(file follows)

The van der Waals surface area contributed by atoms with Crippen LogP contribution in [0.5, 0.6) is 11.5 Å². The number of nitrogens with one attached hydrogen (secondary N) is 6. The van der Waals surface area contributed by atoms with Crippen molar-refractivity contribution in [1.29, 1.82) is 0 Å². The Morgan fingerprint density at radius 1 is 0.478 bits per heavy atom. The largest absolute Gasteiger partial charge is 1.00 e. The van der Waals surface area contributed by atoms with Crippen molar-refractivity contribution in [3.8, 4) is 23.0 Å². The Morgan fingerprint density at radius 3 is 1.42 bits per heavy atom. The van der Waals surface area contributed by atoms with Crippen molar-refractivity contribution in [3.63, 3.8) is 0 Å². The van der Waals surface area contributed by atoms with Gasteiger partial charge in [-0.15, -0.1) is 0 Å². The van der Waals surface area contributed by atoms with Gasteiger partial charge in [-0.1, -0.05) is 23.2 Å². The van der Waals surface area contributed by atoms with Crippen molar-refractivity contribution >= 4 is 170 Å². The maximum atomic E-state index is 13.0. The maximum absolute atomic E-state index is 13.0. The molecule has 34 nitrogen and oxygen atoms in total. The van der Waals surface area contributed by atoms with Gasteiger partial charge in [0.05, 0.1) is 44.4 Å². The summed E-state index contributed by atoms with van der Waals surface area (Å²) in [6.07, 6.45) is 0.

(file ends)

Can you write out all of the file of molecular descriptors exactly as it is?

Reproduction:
The van der Waals surface area contributed by atoms with Crippen LogP contribution in [0.5, 0.6) is 11.5 Å². The number of nitrogens with one attached hydrogen (secondary N) is 6. The van der Waals surface area contributed by atoms with Crippen molar-refractivity contribution in [1.29, 1.82) is 0 Å². The Morgan fingerprint density at radius 1 is 0.478 bits per heavy atom. The largest absolute Gasteiger partial charge is 1.00 e. The van der Waals surface area contributed by atoms with Crippen molar-refractivity contribution in [3.8, 4) is 23.0 Å². The Morgan fingerprint density at radius 3 is 1.42 bits per heavy atom. The van der Waals surface area contributed by atoms with Crippen molar-refractivity contribution in [3.63, 3.8) is 0 Å². The van der Waals surface area contributed by atoms with Gasteiger partial charge in [-0.15, -0.1) is 0 Å². The van der Waals surface area contributed by atoms with Gasteiger partial charge in [-0.1, -0.05) is 23.2 Å². The van der Waals surface area contributed by atoms with Crippen molar-refractivity contribution >= 4 is 170 Å². The maximum atomic E-state index is 13.0. The maximum absolute atomic E-state index is 13.0. The molecule has 34 nitrogen and oxygen atoms in total. The van der Waals surface area contributed by atoms with Gasteiger partial charge in [0.05, 0.1) is 44.4 Å². The summed E-state index contributed by atoms with van der Waals surface area (Å²) in [6.07, 6.45) is 0.